Have you ever wondered why successful people keep achieving what they want in their lives? It is because of their control of their habit and they know how to mould their habits according to their need. Aristotle once said, “We are what we repeatedly do. Excellence is not an act, but a habit.”

Forbes reports that Bill Gates has been securing top in the list of the richest man in the world for four years in a row, and the richest person in the world for 18 out of the past 23 years.

Success does not come to those who occasionally do what their success needs. We need to do regularly what help us to achieve our goals to succeed in life. In other words, people need to make a habit that leads them to success. Successful people such as Bill Gates and Warren Buffet have been doing what they need to do to make their lives successful. If we analyse their life they have a habit that they have been practicing for years to achieve what they want.

For instance, reading more books is one of the factors that lead to success. That is what one habit is common to all successful people on this planet. All the successful people are the voracious reader. Bill Gates reads around 52 books in a year that breaks down into one book in a week. Facebook founder Mark Zuckerberg reads two books in a month. What’s more? Warren Buffett spends his 80% time reading various things from newspapers, magazines to books.

Since they know that habit of reading more is the key to success that is why they made it a habit and have been practising it for years without breaking it in between.  They read wherever they are under any circumstances.


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It is evident that success demands ‘habit’ of something that leads to it. It is necessary for us to know how a habit builds and how we can mould it to achieve our goals to be successful.

How does a habit build?

For instance, as we wake up we brush our teeth and feel fresh to start the day.  We have been doing it every morning and it has become a habit of everyone around the world. We don’t think much before doing it. It just happens every day.

Charles Duhigg talks about the scientific mechanism of forming habits in his book ‘The Power Of Habit’. He says that to form any habit it takes three steps: Cue, Routine and Reward. Let’s understand these three aspects with the habit of brushing teeth every morning.

As soon as we wake up, we go to the washroom, pick up toothpaste and brush our teeth. After brushing our teeth we feel fresh. Why we do brush because we don’t feel the freshness in our mouth after waking up. Here feeling of staleness in the mouth is the cue, the work of brushing teeth is a routine and then feeling fresh and good is a reward. If we do not brush one day we don’t feel fresh and we feel that our mouth is not clean all day.

Wondering how it becomes a habit? It is just because, you feel staleness in your mouth after waking up in the morning (i.e cue). You crave for cleansing your teeth and mouth to feel fresh (i.e. you crave for a reward). You don’t crave for that reward any time in a day because you don’t feel something bad in your mouth. That is how a habit loop works.


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How we can change a habit? 

Let us take an example of  an alcoholic person before we dive in techniques of changing habits. We need to understand how a person becomes an alcoholic as we discussed habit of brushing teeth in the morning.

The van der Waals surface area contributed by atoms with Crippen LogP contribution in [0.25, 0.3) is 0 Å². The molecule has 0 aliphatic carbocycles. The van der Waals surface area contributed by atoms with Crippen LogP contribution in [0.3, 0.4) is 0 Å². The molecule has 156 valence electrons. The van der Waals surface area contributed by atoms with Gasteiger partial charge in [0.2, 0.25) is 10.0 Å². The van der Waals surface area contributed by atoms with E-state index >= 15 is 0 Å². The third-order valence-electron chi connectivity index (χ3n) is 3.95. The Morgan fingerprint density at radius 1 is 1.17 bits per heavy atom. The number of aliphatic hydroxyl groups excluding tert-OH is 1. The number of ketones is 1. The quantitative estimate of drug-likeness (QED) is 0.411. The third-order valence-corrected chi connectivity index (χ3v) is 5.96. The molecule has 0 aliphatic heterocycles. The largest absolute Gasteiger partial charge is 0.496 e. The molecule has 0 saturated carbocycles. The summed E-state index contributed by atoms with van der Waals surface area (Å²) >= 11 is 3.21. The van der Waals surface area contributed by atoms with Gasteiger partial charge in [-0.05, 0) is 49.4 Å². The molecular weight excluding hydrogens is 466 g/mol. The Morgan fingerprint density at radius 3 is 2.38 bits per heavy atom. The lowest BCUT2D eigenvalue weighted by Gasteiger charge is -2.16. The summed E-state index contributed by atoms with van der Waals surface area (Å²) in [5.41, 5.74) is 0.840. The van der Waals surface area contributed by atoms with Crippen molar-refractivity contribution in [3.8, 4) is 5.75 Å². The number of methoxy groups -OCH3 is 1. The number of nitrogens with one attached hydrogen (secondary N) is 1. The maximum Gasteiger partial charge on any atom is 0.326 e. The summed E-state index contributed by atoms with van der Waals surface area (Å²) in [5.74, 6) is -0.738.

Few year ago, Charles B. Towns Hospital for Drugs and Alcohol Addiction (AA) where a physician started researching how the habit of drinking alcohols forms in some people. After talking many alcoholics he revealed that they drink alcohol when they are tensed, worried and tired. While interviewing alcoholics it got revealed that they feel relaxed and out-of-worry when they drink alcohols.

In this case, tension and worry is the cue that leads an alcoholic to drink alcohol which is a routine. After drinking they feel relaxed which is a reward.

AA thought that if the reward is provided by some other routine then the habit of drinking alcohol will vanish. For this, AA made a group of people including alcoholics who can actually discuss each others’ lives, work and problems which will provide alcoholics relief. If they get relief by sharing their problems with the group then they will not consume alcohols.

Charles writes in his book that an estimated 2.1 million people seek help from AA each year and as many as 10 million alcoholics may have achieved sobriety through the group. 

Neither cue nor reward is wrong in the habit of consuming alcohol. What is wrong is drinking alcohol which is a ‘routine’. If we can change routine to satisfy the cue then we can change our habit.

For instance, as soon as we hear buzz over the cell phone (i.e cue) we tend to check (crave for reward) if it is a message or mail. As soon we checked it we feel good (i.e reward). We check the cell phone no matter if we are reading books or busy in some work.

On the other hand, if we put our cell phone on silent mode while reading books we will not hear any buzz and we will keep reading book hours and hours without any distraction. We will not crave for checking messages and emails.

That is how we can change our habit to achieve what we want. Figure out cue, routine and reward. If the routine is bad then figure out what other good things can provide you reward and then do practice the good routine in order to get the same reward to eliminate the bad habit.


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